Following the revelation of the bribery scandal last spring, several large Walmart shareholders voiced concerns about Walmart’s governance. New York City Comptroller John Liu, a trustee for the NYC Pension Funds, announced the Fund’s decision to vote against re-electing Walmart directors who were implicated in the bribery scandal. He stated:
“Wal-Mart’s failure to pursue a timely, independent investigation in fall 2005 has potentially exposed the corporation and its shareowners to even more serious financial and reputational harm. Two current inside directors, CEO Michael Duke and former CEO H. Lee Scott, were aware of the allegations and, in Mr. Scott’s case, took affirmative steps to shut down a thorough independent investigation. The audit committee of Wal-Mart’s board of directors failed to ensure adequate internal controls with respect to Wal-Mart’s legal and regulatory compliance, as evidenced by the company’s failure to respond appropriately when the bribery allegations surfaced in 2005.”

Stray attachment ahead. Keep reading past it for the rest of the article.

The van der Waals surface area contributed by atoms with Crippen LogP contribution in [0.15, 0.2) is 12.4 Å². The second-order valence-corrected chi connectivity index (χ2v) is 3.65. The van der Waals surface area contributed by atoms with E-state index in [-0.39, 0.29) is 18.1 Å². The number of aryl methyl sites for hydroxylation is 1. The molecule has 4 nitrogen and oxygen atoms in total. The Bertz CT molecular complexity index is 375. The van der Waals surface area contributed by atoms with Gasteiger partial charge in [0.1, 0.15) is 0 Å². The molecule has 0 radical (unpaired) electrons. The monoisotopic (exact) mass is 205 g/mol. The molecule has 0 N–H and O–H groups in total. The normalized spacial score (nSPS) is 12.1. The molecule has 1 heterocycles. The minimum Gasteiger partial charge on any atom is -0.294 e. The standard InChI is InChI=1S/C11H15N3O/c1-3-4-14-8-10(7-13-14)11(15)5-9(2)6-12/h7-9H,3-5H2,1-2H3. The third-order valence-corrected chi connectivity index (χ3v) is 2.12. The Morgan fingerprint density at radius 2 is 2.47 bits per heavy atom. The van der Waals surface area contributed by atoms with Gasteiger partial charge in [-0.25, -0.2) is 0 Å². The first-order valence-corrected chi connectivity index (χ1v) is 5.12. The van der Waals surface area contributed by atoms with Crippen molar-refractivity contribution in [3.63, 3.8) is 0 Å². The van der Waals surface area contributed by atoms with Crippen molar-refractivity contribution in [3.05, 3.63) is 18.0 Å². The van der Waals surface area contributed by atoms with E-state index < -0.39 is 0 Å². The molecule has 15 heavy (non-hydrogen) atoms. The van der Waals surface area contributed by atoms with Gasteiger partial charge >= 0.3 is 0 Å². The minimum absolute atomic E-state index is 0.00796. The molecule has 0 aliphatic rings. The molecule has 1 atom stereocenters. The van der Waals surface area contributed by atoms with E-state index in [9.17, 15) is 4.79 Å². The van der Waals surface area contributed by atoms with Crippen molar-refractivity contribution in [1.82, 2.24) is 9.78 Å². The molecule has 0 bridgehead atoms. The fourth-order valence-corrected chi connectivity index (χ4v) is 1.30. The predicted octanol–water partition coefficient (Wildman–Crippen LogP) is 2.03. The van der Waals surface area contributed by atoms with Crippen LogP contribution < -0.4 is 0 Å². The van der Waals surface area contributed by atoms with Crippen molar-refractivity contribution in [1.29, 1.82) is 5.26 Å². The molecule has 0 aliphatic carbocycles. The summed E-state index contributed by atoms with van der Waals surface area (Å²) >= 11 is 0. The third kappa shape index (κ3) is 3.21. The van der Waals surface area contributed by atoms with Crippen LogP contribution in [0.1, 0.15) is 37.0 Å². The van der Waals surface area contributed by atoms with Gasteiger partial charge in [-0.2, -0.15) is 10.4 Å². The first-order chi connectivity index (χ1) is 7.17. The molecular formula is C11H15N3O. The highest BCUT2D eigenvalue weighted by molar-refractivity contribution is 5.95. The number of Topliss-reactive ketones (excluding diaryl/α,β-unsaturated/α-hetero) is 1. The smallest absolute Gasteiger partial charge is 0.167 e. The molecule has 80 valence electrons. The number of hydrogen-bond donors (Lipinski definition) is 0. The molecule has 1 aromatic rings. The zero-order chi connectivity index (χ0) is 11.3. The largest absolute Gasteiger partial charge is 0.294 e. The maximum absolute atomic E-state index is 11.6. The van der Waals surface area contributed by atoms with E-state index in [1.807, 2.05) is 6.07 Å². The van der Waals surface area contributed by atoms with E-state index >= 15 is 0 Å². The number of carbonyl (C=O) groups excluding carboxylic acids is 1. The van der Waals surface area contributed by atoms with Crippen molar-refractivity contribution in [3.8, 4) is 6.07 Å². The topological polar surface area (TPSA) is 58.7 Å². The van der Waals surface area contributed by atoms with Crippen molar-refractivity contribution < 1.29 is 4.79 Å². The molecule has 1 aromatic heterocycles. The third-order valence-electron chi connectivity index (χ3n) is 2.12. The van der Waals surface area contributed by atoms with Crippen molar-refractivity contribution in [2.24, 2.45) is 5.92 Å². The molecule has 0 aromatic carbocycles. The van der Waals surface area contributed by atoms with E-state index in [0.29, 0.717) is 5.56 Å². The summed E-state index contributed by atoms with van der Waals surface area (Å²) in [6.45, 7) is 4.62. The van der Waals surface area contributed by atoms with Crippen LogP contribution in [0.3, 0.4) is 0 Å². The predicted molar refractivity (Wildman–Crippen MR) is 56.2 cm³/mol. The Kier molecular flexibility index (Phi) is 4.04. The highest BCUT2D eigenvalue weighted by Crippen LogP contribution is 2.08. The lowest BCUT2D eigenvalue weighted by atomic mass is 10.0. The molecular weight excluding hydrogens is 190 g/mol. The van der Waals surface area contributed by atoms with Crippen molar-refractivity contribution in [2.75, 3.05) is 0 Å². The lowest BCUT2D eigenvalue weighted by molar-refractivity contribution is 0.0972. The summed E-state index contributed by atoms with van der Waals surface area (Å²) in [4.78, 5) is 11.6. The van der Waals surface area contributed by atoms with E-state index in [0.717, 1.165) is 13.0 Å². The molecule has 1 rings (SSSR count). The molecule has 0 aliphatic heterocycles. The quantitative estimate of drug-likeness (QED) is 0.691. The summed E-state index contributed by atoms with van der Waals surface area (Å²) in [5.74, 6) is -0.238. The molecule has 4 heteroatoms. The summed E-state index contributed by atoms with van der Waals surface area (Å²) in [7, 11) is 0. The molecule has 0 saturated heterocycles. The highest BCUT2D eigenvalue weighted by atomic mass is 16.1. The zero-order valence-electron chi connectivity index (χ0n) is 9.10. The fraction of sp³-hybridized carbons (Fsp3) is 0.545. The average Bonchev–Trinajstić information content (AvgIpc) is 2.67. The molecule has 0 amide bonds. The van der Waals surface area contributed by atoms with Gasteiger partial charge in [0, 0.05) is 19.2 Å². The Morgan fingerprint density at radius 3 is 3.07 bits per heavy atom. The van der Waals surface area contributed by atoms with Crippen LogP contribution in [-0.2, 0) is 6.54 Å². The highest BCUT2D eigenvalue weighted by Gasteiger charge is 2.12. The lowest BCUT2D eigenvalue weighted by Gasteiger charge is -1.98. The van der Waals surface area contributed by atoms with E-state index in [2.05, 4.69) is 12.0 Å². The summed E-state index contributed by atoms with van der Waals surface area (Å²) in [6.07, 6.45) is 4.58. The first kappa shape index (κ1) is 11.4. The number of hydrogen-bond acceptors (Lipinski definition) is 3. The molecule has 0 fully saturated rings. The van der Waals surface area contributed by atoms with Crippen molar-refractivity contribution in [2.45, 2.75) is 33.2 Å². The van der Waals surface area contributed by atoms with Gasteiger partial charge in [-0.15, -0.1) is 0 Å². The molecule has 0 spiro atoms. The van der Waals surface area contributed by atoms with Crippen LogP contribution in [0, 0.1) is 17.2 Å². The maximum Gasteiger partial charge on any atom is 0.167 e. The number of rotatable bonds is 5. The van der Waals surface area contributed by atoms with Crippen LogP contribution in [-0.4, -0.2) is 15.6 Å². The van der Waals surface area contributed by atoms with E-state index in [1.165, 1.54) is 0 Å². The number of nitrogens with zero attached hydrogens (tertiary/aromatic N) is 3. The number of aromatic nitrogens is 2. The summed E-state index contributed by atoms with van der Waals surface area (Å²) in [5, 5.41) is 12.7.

Other funds joining the NYC Pension Funds in voting against all or some incumbent board members include CalSTRS, CalPERS, Massachusetts PRIM, and the Illinois State Board of Investment. Two prominent proxy advisory firms, ISS and Glass Lewis & Co., also advocated against reelection of multiple directors. Final tallies after the company’s annual shareholders meeting showed that votes against incumbent directors had increased tenfold over the previous year.